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Park Responds to Request From WT to Conserve Beardslee Trout
Responding to a proposal from Washington Trout, Olympic National Park has announced an emergency change to fishing regulations on Lake Crescent. On May 24, Park Superintendent David Morris announced that Lake Crescent and all its tributaries will be open for catch and release angling only. The rule change prohibits the use of down riggers, and requires that anglers use only artificial lures with single barbless hooks and no more than two ounces of weight. The emergency rule took effect June 1, the day the lake opened for fishing.
A Beardslee rainbow trout observed during a
WT night snorkel survey conducted last winter. WT survey crews found evidence
that the Beardslee population in Lake Crescent has declined to dangerously low
The new rules are designed to protect Lake Crescent’s population of Beardslee rainbow trout, which has declined to a critically low level. Beardslee trout are a unique form of rainbow trout, native to Lake Crescent, and found nowhere else on earth. They spawn in late winter and early spring in only one small area of the Lyre River, near the outlet of the lake. Washington Trout conducted independent spawning surveys on the Lyre this past spring and found alarming evidence of very low numbers of spawning fish, indicating that the population has experienced a severe decline. This evidence was supported by counts made by Park Service crews that officially counted only 35 spawning redds (slightly higher than WT’s count), the lowest number since official redd counts were begun in 1989.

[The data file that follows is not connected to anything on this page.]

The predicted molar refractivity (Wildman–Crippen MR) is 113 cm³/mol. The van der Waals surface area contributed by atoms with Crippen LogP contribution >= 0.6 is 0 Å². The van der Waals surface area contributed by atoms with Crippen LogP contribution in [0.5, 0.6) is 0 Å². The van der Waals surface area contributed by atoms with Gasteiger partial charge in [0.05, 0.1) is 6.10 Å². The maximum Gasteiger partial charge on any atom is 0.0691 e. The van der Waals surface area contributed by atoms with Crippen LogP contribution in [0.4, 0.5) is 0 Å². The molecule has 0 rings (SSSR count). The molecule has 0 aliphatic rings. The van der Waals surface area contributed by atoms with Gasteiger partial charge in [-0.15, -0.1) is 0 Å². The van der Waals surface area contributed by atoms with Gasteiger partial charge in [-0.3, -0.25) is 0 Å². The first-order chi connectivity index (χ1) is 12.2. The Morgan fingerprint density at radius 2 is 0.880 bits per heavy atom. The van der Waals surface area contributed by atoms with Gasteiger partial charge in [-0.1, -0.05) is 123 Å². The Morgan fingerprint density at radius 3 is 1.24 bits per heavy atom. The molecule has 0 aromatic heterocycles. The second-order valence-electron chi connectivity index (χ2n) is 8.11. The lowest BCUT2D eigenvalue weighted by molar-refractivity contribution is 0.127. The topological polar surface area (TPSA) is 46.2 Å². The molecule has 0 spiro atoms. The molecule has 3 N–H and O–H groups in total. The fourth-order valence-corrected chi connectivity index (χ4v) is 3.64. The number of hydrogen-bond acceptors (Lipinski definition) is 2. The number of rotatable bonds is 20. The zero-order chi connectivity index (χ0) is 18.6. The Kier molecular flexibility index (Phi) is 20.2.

The Crescent Lake watershed lies entirely within Olympic National Park. Beardslee trout have been protected from the types of habitat degradation suffered by other wild fish populations.
Another cause for concern was the small average size of the fish seen by WT
crews during the series of night snorkel surveys. Beardslee rainbows are very
long lived and slow maturing trout. The minimum age for first-time spawners is
three years, and spawning runs include
a high percentage of repeat-spawning four-, five- and six-year-old fish. That
type of life history suggests a population with high and/or variable juvenile
mortality. The presence of large, repeat-spawning adults in the population is
likely a necessary hedge against that high mortality among younger fish.
Historically, the minimum size of spawning Beardslee trout was three pounds,
and Beardslee are well known for reaching sizes well into the teens. Of fish
witnessed preparing to spawn this spring, most were in the 12 to 16 inch range,
and few were over eight pounds. The apparent absence of older, repeat-spawners
is a troubling sign.
WT Executive Director Kurt Beardslee, taking part in a night snorkel survey on the Lyre River. Beardslee trout spawn only in one small portion of the Lyre, near the lake outlet.
"The small number of spawners and the smaller than typical size of the
fish suggests that something very significant is going on, that this population